Shifts in practice Knobel, M., & Lankshear, C. (Eds.). (2007). A New Literacies Sampler . Oxford: Peter Lang. Traditional practice ‘ New’ literacy Publishing Participation Centralised Expertise Distributed Expertise Individual Intelligence Collective Intelligence Individuated Authorship Collaboration Scarcity Dispersion Normalisation Experimentation Stability & Fixity Innovation & Evolution Generic Purity Creative Rule-breaking Information Broadcast Relationships
Web 2.0 possibilities for learning <ul><li>Stimulate new modes of enquiry </li></ul><ul><li>Engage in collaborative learning activities </li></ul><ul><li>Engage with new literacies </li></ul><ul><li>Online publication of content </li></ul><ul><li>Crook, C., & Harrison, C. (2008). Web 2.0 Technologies for Learning at Key Stages 3 and 4: Summary Report . Coventry: Becta. </li></ul>
Research design <ul><li>Identify tools used by Year Six children (aged 9-11) to support their learning outside school. </li></ul><ul><li>Examine the ways in which they learn of, about and with these tools. </li></ul><ul><li>Investigate the constraints and affordances of these tools for learners in this age group. </li></ul>How do young learners make use of the collaborative tools available online to support informal learning?
Analysis: higher mental functions <ul><li>Memory (collective or individual) </li></ul><ul><li>Problem solving </li></ul><ul><li>Decision making </li></ul><ul><li>Reasoning </li></ul><ul><li>Evaluation </li></ul>‘ Higher forms of memory, attention, and other functions appear not suddenly and not in a prepared form. They do not drop at a certain moment from above; they have a long history of formation.’ Vygotsky, L. S. (1931). Genesis of higher mental functions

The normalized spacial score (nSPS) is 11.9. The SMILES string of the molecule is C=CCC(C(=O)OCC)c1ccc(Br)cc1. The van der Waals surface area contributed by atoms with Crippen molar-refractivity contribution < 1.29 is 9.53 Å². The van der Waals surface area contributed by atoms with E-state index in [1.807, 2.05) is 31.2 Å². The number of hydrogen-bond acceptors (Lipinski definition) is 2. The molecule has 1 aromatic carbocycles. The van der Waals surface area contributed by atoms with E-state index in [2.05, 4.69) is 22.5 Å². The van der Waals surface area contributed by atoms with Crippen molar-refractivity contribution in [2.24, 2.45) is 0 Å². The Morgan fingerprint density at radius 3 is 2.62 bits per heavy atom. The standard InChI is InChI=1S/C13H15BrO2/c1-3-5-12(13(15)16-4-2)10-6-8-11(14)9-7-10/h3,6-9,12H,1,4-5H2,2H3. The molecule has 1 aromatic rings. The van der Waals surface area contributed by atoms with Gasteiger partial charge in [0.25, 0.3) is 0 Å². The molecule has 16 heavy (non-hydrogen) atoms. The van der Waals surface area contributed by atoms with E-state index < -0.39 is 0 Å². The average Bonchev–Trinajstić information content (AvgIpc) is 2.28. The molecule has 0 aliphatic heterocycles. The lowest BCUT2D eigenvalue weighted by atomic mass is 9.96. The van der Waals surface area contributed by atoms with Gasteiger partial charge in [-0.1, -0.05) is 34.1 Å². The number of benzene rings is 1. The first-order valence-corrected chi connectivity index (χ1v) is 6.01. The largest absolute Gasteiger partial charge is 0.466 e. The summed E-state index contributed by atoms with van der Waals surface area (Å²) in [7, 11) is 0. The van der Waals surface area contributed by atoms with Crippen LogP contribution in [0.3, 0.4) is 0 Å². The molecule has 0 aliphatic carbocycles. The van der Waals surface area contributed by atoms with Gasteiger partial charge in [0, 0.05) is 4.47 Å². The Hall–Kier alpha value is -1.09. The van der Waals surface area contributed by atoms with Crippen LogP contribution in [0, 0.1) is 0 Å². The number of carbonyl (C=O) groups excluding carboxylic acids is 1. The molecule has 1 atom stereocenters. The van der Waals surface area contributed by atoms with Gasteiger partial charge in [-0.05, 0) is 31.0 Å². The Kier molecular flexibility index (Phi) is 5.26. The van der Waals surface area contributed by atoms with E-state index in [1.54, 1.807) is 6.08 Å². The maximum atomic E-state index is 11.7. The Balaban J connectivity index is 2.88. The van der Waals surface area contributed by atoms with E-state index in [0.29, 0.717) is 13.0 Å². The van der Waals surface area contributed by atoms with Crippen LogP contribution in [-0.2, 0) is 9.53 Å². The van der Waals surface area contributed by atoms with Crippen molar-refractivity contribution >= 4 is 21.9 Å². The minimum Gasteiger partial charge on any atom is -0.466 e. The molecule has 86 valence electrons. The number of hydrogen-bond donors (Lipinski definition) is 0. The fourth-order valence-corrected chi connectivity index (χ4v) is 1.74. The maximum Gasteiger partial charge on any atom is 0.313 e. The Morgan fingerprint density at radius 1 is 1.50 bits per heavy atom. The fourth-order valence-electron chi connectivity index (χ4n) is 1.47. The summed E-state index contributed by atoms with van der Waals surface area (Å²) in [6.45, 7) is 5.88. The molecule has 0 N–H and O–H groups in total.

Analysis: themes and differences <ul><li>Themes </li></ul><ul><li>Connection </li></ul><ul><li>Control </li></ul><ul><li>Communication </li></ul><ul><li>Factors influencing use </li></ul><ul><li>Economic limitations </li></ul><ul><li>Rules regulating access </li></ul><ul><li>Lack of experience </li></ul><ul><li>Overlooked by family members </li></ul>
Problem solving I wanted to find out from Amazon how much the new book by Stephanie Meyer cost […] depending on what it was, if it was like a book I ’ d probably just look on Amazon because usually it ’ s cheaper there than like shops but if it was like a video game, then I ’ d go onto like Amazon, Game and Play.com. If it was a CD, then I ’ d probably do Amazon, HMV… Connected to many information sources Control of tools / information sources Indirect communication via reviews
Memory Well, I show her a recording what the prices were cos every few days I check for prices. Connected to his extended memories Control of his extended memory, allowing accurate recall and use Direct communication of information retrieved in the past
Reasoning <ul><li>I’d search for it on a search engine called Scour, which is like Google but you get money for the amount of searches that you search on . What happens is every time you search for something you get a point then when you ’ ve got like 1,000 points they send you ten dollars to your house. </li></ul>Control of tools and information